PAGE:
Off-campus UNL users: To download campus access dissertations, please use the following link to log into our proxy server with your NU ID and password. When you are done browsing please remember to return to this page and log out.

Non-UNL users: Please talk to your librarian about requesting this dissertation through interlibrary loan.

Abiotic stress responses in photosynthetic organisms

Joseph Msanne, University of Nebraska - Lincoln


Cellular and molecular aspects of abiotic stress responses in Arabidopsis thaliana subjected to cold, drought, and high salinity and in two photosynthetic green alga, Chlamydomonas reinhardtii and Coccomyxa sp. C-169, subjected to nitrogen deprivation were investigated. Cold, drought, and high salinity can negatively affect plant growth and crop production. The first research aimed at determining the physiological functions of the stress-responsive Arabidopsis thaliana RD29A and RD29B genes. Cold, drought, and salt induced both genes; the promoter of RD29A was found to be more responsive to drought and cold stresses, whereas the promoter of RD29B was highly responsive to salt stress. Therefore, RD29A and RD29B gene sequences have the potential to confer abiotic stress resistance in crop species grown in arid and semi-arid regions. RD29A and RD29B proteins were also found to unlikely serve directly as protective molecules. The second study aimed at investigating the impacts of nitrogen deprivation in Chlamydomonas reinhardtii and Coccomyxa sp. C-169; results showed that these microalgae altered their lipid metabolism by synthesizing and accumulating the neutral lipid triacylglycerol (TAG). Since microalgae have emerged as suitable feedstocks for renewable biofuel production, the purpose of this analysis was to understand the genetic and biochemical mechanisms associated with the induction of TAG synthesis in Chlamydomonas and Coccomyxa subjected to nitrogen deprivation under photoautotrophic conditions. In addition to TAG accumulation, nitrogen depletion triggered an early synthesis of starch and up-regulation of several genes in Chlamydomonas, including some diacylglycerol:acyl-CoA acyltransferases, catalyzing the acylation of diacylglycerol to TAG. Protein degradation in nitrogen-deprived cells might provide carbon skeletons for TAG biosynthesis. In a related study, the effects of the autophagy-inducer rapamycin and the autophagy-inhibitor 3-methyladenine (3-MA) on the accumulation of TAG in Chlamydomonas cells subjected to nitrogen deprivation were investigated. 3-MA induced TAG accumulation in cells growing in both nitrogen-deprived and control media. The increase in TAG content in cells subjected to nitrogen deprivation might not be a direct response to an autophagic activity induced by nutrient depletion.^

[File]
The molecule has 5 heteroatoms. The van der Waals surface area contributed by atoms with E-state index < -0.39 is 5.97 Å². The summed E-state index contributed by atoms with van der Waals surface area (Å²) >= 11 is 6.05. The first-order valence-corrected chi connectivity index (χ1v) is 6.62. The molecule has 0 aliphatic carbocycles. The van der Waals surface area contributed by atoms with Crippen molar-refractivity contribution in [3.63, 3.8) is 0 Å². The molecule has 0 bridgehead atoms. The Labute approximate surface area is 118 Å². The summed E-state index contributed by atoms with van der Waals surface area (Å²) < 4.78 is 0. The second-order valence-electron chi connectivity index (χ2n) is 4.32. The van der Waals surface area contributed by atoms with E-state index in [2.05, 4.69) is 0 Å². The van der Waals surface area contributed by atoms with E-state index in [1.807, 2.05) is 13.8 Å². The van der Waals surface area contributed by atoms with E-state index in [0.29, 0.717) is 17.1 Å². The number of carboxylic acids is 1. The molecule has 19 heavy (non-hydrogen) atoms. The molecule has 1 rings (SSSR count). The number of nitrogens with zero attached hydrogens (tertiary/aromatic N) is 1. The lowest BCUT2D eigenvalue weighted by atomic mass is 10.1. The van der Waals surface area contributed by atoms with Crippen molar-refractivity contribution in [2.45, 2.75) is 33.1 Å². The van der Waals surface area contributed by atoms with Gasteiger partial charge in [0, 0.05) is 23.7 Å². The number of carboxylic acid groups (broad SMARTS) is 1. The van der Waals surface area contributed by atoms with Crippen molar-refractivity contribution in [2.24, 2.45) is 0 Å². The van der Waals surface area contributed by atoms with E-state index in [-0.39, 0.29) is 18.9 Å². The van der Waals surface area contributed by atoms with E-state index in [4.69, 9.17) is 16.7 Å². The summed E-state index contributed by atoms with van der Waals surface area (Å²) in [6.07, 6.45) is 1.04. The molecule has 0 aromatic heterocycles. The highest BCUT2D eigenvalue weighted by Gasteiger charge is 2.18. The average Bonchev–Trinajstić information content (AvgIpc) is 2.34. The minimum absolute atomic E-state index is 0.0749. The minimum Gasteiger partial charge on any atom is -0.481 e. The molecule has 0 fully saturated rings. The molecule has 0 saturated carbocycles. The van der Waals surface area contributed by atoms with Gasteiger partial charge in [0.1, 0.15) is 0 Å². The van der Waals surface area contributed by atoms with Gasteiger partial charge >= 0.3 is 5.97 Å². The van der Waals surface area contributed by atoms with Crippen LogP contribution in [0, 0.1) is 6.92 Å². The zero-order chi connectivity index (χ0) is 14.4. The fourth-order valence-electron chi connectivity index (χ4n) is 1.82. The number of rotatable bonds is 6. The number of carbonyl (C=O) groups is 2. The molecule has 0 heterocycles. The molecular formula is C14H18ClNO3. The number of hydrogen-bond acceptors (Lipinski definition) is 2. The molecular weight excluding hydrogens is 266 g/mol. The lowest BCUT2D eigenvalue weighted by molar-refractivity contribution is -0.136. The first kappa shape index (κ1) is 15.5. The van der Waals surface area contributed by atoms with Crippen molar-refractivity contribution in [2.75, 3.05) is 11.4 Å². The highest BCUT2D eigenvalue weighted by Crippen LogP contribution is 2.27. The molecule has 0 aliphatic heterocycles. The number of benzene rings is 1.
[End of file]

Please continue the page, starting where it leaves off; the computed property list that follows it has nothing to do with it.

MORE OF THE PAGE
Subject Area

Biology, Molecular|Biology, Botany

Recommended Citation

Msanne, Joseph, "Abiotic stress responses in photosynthetic organisms" (2011). ETD collection for University of Nebraska - Lincoln. AAI3487060.